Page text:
In this case, the allegations in the Complaint are sufficient to meet the deliberate indifference standard. The Complaint clearly alleges that "the District discriminated against both Brown and R.P. on the basis of their disabilities." (Cplt. ¶ 45.) Moreover, the Complaint contains numerous allegations suggesting that the District had notice of R.P.'s need for accommodation and that it exhibited a pattern of conduct that was more than merely negligent.*fn10
Accordingly, for purposes of the instant Motion, the Court finds that Plaintiff has adequately plead intentional discrimination to state a claim for monetary damages under Section 504.Thus, Plaintiff may proceed to discover facts relevant to her claims for monetary damages. See A.G., 2011 WL 6412144, at *5. Of course, the District remains free to attempt to demonstrate at summary judgment or at trial that the evidence does not, in fact, support an inference of deliberate indifference.
3. Plaintiff's Section 504 Claim for Monetary Damages Is Based on Distinct Allegations From Her IDEA Claim
Based on the foregoing analysis, the Court also rejects the District's argument that Plaintiff's Section 504 claim should be dismissed because it is based entirely upon the same facts asserted in support of her IDEA claim.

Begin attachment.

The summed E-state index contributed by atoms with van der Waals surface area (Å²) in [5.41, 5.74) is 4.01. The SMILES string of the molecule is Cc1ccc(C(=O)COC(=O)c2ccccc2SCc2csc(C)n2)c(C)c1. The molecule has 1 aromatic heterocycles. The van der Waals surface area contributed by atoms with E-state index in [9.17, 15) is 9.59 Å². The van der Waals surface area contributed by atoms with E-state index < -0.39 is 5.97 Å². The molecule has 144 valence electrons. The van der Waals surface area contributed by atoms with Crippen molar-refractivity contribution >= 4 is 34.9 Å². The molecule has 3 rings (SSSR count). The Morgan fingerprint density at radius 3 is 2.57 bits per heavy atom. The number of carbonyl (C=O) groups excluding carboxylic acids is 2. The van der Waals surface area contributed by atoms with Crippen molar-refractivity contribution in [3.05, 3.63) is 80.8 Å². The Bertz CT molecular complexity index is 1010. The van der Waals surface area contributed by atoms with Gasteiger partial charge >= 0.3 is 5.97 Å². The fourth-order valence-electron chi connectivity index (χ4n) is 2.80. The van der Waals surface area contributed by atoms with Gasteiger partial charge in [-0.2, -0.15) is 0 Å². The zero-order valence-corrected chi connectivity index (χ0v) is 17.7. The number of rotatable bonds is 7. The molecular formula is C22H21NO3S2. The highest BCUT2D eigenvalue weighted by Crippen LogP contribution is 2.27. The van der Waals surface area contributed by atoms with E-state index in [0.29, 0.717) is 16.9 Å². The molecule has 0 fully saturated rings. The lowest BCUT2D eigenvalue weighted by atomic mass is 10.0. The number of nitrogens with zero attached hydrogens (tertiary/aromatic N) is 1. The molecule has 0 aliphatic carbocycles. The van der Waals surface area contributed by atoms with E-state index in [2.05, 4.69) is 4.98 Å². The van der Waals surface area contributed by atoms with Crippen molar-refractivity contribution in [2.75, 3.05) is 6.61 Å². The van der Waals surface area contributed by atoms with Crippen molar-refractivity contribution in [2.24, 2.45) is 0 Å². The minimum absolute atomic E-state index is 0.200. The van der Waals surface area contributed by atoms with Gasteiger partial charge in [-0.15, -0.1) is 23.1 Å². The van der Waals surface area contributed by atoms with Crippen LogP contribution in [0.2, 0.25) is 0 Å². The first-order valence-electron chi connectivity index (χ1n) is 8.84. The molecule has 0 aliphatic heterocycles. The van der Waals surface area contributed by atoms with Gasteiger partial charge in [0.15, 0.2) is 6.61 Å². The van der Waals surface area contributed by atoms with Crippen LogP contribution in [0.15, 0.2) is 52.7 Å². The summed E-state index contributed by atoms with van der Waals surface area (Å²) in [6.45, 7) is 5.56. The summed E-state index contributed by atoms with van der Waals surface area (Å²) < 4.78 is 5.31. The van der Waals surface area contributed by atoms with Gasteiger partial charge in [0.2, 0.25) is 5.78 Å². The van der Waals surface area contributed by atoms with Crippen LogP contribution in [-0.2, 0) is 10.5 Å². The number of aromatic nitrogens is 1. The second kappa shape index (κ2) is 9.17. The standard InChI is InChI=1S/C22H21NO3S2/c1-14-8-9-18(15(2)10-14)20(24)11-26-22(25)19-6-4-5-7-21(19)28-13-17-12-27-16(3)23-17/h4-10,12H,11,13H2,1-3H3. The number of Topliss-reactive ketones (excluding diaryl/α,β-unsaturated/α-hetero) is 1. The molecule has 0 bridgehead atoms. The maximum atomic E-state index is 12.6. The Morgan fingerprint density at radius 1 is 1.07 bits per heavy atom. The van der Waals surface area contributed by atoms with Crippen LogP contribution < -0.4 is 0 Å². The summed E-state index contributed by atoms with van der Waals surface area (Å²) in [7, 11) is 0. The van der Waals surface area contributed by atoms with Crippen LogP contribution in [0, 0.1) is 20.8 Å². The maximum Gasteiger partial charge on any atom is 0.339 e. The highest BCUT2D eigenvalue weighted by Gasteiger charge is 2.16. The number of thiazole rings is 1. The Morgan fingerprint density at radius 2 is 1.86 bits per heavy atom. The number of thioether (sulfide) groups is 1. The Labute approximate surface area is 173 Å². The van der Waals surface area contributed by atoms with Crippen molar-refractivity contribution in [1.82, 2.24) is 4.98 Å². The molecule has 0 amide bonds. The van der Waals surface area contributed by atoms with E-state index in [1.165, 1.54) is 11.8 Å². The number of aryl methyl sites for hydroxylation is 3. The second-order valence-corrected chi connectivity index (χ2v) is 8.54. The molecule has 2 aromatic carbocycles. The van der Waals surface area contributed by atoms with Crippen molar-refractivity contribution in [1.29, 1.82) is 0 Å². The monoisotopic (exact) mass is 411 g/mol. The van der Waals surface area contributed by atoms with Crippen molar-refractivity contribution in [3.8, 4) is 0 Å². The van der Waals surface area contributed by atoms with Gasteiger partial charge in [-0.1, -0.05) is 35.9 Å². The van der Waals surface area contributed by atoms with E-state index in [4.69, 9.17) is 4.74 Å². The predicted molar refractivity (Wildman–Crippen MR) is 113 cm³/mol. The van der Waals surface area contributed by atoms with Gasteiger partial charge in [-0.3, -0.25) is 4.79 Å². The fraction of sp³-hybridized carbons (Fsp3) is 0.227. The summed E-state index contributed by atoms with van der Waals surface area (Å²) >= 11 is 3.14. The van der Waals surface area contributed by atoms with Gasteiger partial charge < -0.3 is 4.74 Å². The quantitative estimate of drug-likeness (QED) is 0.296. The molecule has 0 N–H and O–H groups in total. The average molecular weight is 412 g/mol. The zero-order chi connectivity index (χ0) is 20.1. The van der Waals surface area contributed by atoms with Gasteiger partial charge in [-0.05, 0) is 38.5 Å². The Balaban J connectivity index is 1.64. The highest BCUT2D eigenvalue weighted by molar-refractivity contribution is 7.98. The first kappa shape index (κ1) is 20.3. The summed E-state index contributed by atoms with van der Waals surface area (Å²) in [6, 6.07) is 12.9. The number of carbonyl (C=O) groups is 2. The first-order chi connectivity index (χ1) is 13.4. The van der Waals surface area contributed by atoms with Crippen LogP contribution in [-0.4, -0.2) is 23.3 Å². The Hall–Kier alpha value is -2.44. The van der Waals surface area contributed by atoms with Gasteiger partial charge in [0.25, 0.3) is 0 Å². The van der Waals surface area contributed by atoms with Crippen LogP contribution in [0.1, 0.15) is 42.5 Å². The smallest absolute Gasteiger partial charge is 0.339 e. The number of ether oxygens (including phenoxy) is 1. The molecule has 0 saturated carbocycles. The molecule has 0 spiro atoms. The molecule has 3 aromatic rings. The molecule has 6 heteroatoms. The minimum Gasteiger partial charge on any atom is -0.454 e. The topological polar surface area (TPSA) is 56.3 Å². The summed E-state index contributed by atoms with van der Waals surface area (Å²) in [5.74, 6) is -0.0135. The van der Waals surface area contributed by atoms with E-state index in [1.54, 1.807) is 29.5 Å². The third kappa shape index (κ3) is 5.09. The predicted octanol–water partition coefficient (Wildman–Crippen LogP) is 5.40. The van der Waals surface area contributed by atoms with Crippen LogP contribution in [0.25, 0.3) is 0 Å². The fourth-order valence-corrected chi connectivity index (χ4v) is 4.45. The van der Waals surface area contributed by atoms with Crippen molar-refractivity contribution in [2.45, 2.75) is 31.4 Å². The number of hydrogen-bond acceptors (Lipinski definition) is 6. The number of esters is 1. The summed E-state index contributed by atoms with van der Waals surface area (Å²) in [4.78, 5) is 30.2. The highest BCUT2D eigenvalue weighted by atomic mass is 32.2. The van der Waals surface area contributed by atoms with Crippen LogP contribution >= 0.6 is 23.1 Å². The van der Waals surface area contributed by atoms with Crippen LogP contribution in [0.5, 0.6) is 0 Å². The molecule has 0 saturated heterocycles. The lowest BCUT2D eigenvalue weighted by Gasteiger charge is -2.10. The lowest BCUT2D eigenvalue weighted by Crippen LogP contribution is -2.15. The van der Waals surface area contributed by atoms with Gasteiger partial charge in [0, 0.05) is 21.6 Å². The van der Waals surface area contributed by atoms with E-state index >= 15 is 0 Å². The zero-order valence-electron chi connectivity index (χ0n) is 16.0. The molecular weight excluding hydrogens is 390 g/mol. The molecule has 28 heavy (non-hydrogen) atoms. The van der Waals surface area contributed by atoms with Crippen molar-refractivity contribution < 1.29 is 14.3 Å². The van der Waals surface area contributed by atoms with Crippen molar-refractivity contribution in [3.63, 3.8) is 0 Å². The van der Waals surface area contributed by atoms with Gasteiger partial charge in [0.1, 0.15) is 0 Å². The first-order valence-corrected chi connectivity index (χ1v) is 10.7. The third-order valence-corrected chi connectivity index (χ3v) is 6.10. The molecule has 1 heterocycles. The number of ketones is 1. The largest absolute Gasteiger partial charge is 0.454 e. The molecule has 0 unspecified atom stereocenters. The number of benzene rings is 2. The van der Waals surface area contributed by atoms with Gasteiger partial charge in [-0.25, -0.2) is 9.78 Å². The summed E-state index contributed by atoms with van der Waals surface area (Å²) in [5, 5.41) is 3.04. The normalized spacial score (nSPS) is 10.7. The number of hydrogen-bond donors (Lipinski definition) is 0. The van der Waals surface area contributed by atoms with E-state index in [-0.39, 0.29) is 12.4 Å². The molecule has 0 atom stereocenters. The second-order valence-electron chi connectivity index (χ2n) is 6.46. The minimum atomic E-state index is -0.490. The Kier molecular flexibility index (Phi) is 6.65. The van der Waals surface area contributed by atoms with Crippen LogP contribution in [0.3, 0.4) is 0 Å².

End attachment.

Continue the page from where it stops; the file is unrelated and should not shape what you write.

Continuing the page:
Significantly, monetary damages are not an available remedy under the IDEA. Chambers ex rel. Chambers v. Sch. Dist. Of Phila. Bd. of Educ., 587 F.3d 176, 185-86 (3d Cir. 2009). Nor is intentional discrimination required to be shown to prevail on a claim brought under the IDEA. Therefore, the numerous allegations of intentional discrimination asserted by Plaintiff in the Complaint*fn11 distinctly and directly support an independent claim for monetary damages under Section 504.
The District, however, insists that certain cases in which courts have refused to award monetary damages for alleged violations of Section 504 premised on a school district's denial of FAPE warrant a different result. See Sch. Dist. of Phila. v. Deborah A., No. 08-cv-2924, 2009 WL 778321, at *11 (E.D. Pa. Mar. 24, 2009) (Schiller, J.); Neena S. ex rel. Roberts S. v. Sch. Dist. of Phila., No. 05-cv-5404, 2008 WL 5273546, at *15 (E.D. Pa. Dec. 19, 2008) (O'Neill, J.). These cases are inapposite. Indeed, neither addressed intentional discrimination or its relationship to the ability to recover monetary damages under Section 504. Nor is there any indication in either case of any allegations of intentional discrimination to support such a claim.
Therefore, these cases do not alter the Court's conclusion that Plaintiff has adequately plead a claim for monetary damages under Section 504.
For the reasons set forth above, Defendant's Motion to Dismiss is DENIED. An appropriate order follows.